The Mindy Project
I knew it would cause a stir when I began wearing neckties in high school. Striped and plaid private school ties readily available at Value Village were a simple way to not look like everyone else. Especially when rakishly loosened, for me they evoked a romanticized world of British prep schools and ‘Brideshead Revisited.’ That’s not how my classmates saw them.
“Ha! Avril Lavigne!”
“No,” I protested. “I’m a guy. Neckties were our thing first!” Silly peasants: my classmates couldn’t see that by wearing one as a woman, Avril was doing the subversive thing, not I. And it wasn’t just teenagers who misinterpreted them. One of my father’s friends (most likely a former hippie, a New Democrat almost certainly) actually rolled his eyes at me. Noticing that it was casually loosened he said, “I guess if you’re going to wear a tie, that’s the best way to do it.”
For him, neckties represented conservatism and conformity, the authority from which he rebelled in his youth. Not ever having been forced to wear a tie, I saw their formality as fun and just a tad rebellious. Classic items like neckties may change very little, but our reactions to them definitely do.
Where once formality was the rule of the game (men had to wear hats and ties, and women dresses), now casual clothes are so pervasive that those same formal items are the things that are unusual. The old adage has reversed: it’s now better to be underdressed than over. True, many offices still have dress codes, but with Casual Friday’s march of domination, our standards for dressing up are constantly being watered down. How else to explain a conservative, athletic, not un-handsome man like Paul Ryan wearing nothing but ill-fitting suits and shirts so baggy he swam in them during the recent American election?
Though men can get away with dressing more schlumpy than women, the same sort of enforced casualness applies to ladies. If a woman wears feathers, hair jewelry, a cape, or any other of the glitzy items that fashion magazines insist will be ‘in’ each season, she will have to answer skeptical queries about why she dressed up when everyone else is wearing leggings.
Case in point: earlier on this site, I assumed that comedienne Mindy Kaling’s new show ‘The Mindy Project’ wouldn’t really be about fashion. After all, it’s a workplace sitcom and she plays an OBGYN. But then I actually started watching it. (Yes, I may be the only one.) In one episode, Mindy dresses up for a date in a sparkly, sequined top that makes her feel “fierce.” But her male colleague tells her that that’s not the type of clothes guys like and she should just keep it “sexy and simple.” Although she argues with him, he runs into her later in the elevator wearing a curvy red dress with nary a sequin in sight. I was disappointed that someone who has as many opinions about clothing as Kaling allowed her character’s fashion choices to be influenced by a man. In a later episode, when she jokes with a boyfriend that she’ll wear a football jersey to a Superbowl party and he balks, she turns dead serious: “I’ll wear what I want.” I wish that sentiment had come earlier.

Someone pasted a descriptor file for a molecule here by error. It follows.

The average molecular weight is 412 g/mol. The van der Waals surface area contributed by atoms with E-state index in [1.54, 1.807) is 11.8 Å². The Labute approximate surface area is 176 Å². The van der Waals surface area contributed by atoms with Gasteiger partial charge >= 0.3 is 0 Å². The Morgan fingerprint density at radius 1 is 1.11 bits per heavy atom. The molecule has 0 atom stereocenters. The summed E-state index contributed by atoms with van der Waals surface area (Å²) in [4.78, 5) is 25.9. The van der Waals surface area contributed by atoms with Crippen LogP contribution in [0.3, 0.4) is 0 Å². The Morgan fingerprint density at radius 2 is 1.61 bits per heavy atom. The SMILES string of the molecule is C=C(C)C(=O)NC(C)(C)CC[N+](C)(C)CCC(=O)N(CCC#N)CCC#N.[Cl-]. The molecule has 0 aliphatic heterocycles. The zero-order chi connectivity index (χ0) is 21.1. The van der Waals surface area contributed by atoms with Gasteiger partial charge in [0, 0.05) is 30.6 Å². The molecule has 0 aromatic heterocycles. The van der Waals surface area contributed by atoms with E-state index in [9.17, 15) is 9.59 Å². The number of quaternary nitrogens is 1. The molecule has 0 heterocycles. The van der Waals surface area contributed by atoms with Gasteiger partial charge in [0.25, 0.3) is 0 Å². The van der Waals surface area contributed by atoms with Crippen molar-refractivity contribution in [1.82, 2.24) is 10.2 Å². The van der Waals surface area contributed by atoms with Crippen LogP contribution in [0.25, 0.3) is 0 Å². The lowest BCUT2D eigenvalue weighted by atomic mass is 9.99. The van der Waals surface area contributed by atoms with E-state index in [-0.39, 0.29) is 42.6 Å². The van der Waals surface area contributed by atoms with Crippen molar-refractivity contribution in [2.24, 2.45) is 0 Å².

My fashionable friend’s sister got married this summer and because getting married is a concept so foreign to either of our lives right now we looked upon it like outsider anthropologists. Reality TV didn’t prepare us for the number of pre-wedding parties (three), or all the drama of bridal gown shopping.
“I guess I’m not a manicure kind of girl,” my friend said, having spent all afternoon getting her nails painted a bridesmaids lavender.
“Of the two of us,” she continued, “I’m the girly one. My sister doesn’t dress up or wear makeup very often. She probably thinks her wedding is her one big chance to wear a fancy gown and look beautiful. But the thing is, you don’t need a wedding to do that. On any Saturday night, if I want to wear a big lace dress, I just do it. You don’t need a big party to justify it.”
I was never prouder of my friend’s amazing personal style than I was in that moment. You don’t need to be sanctioned to wear something fancy–you just need the bravey to deal with the attention and the comfort with yourself to pull it off. Ultimately, I guess it’s not about formal versus informal. It’s about having the courage of your couture.
Max Mosher writes about style for Toronto Standard. You can follow him on Twitter at @max_mosher_.